Many of the antiretrovirals (ARVs) commonly used today apparently don’t lead to high blood pressure.

Researchers analyzed data on more than 33,000 people who were in medical care for HIV in Western nations between 1999 and 2013.

During a cumulative 223,000 years of follow-up, about 7,650 members of the study (23 percent) developed high blood pressure, for a rate of 3.4 diagnoses per 100 cumulative years of follow-up.

After adjusting the data to account for various risk factors for high blood pressure, the researchers found that each five years of exposure to Norvir-boosted Crixivan and Viramune was associated with a 12 percent and 8 percent increase in the risk of high blood pressure, respectively. No other ARVs analyzed were linked to the condition.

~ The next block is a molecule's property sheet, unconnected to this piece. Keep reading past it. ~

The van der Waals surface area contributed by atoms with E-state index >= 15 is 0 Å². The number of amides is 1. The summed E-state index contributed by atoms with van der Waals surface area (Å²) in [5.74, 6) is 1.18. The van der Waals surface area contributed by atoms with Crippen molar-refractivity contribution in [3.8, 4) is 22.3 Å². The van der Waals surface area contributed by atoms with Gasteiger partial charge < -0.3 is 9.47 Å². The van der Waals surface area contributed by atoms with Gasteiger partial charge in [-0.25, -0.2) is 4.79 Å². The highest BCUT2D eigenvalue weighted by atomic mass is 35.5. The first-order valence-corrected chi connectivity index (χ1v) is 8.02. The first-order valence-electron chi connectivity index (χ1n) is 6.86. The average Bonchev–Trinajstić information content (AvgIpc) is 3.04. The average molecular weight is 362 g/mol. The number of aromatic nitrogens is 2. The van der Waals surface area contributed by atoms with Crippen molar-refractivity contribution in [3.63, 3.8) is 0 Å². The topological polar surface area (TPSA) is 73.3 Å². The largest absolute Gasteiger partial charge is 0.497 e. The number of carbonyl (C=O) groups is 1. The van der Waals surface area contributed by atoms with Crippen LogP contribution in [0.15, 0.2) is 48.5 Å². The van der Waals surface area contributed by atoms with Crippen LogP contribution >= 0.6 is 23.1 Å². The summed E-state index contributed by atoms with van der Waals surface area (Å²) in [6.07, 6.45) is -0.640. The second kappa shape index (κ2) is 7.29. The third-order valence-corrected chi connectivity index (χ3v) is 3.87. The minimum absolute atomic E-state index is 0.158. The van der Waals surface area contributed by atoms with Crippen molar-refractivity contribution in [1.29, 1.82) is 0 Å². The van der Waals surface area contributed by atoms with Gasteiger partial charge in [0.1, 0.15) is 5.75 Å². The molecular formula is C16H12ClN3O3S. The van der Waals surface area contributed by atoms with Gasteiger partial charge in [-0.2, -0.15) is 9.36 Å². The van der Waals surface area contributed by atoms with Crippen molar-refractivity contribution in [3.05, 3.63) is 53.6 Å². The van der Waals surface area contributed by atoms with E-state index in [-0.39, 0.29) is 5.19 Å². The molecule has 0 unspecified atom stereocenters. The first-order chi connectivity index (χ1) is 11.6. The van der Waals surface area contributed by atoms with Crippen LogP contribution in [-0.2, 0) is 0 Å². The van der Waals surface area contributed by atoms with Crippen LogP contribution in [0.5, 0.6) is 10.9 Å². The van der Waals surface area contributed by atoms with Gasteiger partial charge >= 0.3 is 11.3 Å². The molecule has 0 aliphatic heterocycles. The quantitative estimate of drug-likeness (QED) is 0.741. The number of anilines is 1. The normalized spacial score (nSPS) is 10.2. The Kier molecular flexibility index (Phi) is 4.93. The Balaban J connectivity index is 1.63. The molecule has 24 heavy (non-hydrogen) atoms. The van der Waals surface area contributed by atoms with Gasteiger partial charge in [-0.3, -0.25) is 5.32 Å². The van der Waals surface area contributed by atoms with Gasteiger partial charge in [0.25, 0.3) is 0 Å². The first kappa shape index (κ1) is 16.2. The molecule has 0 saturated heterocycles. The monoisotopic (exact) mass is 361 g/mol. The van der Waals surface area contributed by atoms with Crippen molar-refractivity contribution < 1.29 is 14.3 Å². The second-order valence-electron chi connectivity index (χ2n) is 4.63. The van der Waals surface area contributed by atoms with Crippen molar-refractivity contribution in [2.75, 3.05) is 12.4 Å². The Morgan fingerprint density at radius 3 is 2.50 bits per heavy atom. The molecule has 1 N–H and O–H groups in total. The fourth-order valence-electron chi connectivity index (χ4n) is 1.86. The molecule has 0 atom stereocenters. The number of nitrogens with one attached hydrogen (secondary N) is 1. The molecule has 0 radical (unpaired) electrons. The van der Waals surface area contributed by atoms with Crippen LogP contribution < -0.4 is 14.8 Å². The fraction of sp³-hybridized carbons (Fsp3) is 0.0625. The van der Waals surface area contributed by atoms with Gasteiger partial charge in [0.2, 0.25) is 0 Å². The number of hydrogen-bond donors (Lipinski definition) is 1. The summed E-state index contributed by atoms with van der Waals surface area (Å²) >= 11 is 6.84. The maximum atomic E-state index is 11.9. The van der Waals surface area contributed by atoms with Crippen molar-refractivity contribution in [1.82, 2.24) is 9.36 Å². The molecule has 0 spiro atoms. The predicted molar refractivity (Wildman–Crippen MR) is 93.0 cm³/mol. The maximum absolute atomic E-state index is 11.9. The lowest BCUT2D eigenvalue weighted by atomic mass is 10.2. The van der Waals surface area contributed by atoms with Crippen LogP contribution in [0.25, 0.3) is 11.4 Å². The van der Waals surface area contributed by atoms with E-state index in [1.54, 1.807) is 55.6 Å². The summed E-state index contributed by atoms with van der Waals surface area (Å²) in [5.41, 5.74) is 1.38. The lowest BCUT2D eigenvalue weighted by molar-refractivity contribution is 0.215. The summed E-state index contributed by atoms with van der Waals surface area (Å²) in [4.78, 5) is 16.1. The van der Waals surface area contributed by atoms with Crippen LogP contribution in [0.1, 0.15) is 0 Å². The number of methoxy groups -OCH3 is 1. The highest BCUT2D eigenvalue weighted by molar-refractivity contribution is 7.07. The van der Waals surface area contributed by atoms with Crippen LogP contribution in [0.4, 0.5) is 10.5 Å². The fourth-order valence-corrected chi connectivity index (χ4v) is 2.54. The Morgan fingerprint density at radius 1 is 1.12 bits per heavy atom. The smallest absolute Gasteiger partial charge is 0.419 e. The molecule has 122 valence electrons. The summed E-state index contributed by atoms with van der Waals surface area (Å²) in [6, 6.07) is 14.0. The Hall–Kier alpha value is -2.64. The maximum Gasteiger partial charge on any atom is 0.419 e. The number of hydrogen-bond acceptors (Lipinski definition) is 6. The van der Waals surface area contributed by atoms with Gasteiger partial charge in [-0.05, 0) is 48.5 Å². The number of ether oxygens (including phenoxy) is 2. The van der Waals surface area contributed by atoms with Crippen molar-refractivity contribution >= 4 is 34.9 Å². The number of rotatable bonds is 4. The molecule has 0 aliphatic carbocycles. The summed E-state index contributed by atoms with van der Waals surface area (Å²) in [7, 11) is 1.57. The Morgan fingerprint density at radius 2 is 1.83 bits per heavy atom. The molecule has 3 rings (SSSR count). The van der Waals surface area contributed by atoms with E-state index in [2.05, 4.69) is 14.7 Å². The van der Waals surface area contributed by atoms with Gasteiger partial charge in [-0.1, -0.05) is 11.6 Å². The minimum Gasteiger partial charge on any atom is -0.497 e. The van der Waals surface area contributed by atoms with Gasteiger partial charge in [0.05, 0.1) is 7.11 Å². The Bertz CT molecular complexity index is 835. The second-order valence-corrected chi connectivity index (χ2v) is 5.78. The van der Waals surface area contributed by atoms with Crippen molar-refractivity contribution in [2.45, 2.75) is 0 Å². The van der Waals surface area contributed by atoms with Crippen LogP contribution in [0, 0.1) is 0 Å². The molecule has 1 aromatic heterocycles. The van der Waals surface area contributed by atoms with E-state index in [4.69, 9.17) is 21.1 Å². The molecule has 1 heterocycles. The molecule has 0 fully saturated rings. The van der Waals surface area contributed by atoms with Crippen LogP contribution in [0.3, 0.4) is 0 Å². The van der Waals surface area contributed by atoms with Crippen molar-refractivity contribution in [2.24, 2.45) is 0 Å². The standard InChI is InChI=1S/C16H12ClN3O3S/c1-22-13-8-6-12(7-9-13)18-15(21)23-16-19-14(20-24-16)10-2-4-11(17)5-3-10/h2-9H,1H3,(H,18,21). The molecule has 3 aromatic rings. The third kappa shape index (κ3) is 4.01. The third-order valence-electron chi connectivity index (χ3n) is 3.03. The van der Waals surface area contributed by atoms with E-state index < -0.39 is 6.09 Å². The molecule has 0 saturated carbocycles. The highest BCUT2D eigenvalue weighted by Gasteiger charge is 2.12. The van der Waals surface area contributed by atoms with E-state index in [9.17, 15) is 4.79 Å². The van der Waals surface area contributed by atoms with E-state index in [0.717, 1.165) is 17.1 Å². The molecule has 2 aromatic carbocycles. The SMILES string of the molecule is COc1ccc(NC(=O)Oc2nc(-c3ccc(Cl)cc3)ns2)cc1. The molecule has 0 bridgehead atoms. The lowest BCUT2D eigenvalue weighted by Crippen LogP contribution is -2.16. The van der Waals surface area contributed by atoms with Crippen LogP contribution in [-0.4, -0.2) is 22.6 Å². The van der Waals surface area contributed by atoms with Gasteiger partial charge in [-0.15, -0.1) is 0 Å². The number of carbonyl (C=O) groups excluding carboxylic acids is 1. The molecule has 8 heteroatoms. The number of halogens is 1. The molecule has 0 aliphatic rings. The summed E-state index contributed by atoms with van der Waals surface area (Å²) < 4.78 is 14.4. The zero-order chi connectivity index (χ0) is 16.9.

The most prominent risk factors for high blood pressure included being male, older or Black; using injection drugs while having a low CD4 count; and having diabetes, high blood lipids, obesity or impaired kidney function.

“Due to limited follow-up,” says the study’s coordinator, Camilla Ingrid Hatleberg, MD, PhD, of the Department of Infectious Diseases at the Rigshospitalet at the University of Copenhagen in Denmark, “we have not been able to study any drugs from the newer classes, such as integrase inhibitors and entry inhibitors and hence cannot exclude the possibility that these drugs may play a contributing role in the development of [high blood pressure].”

People with HIV, Hatleberg says, should seek to lower their risk of cardiovascular disease “by stopping smoking, following a healthy diet, exercising regularly and ensuring that their blood pressure, lipids and blood sugar levels are checked regularly.”